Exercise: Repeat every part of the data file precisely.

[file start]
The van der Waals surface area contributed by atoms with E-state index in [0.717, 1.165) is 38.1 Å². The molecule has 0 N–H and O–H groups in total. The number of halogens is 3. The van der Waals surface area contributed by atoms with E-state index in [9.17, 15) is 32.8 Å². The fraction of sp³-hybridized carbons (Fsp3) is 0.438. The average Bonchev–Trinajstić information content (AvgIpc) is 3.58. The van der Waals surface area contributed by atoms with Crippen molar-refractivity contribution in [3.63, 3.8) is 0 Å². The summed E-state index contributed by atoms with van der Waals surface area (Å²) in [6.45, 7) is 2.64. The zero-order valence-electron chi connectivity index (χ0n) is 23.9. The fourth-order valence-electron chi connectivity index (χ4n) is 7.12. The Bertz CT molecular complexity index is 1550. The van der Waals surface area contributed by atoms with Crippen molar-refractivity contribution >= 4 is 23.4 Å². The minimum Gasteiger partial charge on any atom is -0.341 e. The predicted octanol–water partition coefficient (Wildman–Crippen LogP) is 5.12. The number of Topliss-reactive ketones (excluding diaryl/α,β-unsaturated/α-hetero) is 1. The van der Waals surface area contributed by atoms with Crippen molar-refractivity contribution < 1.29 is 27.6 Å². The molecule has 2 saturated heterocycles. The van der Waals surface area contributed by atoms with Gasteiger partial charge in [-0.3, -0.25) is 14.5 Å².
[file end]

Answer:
The van der Waals surface area contributed by atoms with E-state index in [0.717, 1.165) is 38.1 Å². The molecule has 0 N–H and O–H groups in total. The number of halogens is 3. The van der Waals surface area contributed by atoms with E-state index in [9.17, 15) is 32.8 Å². The fraction of sp³-hybridized carbons (Fsp3) is 0.438. The average Bonchev–Trinajstić information content (AvgIpc) is 3.58. The van der Waals surface area contributed by atoms with Crippen molar-refractivity contribution in [3.63, 3.8) is 0 Å². The summed E-state index contributed by atoms with van der Waals surface area (Å²) in [6.45, 7) is 2.64. The zero-order valence-electron chi connectivity index (χ0n) is 23.9. The fourth-order valence-electron chi connectivity index (χ4n) is 7.12. The Bertz CT molecular complexity index is 1550. The van der Waals surface area contributed by atoms with Crippen molar-refractivity contribution >= 4 is 23.4 Å². The minimum Gasteiger partial charge on any atom is -0.341 e. The predicted octanol–water partition coefficient (Wildman–Crippen LogP) is 5.12. The number of Topliss-reactive ketones (excluding diaryl/α,β-unsaturated/α-hetero) is 1. The van der Waals surface area contributed by atoms with Crippen molar-refractivity contribution < 1.29 is 27.6 Å². The molecule has 2 saturated heterocycles. The van der Waals surface area contributed by atoms with Gasteiger partial charge in [-0.3, -0.25) is 14.5 Å².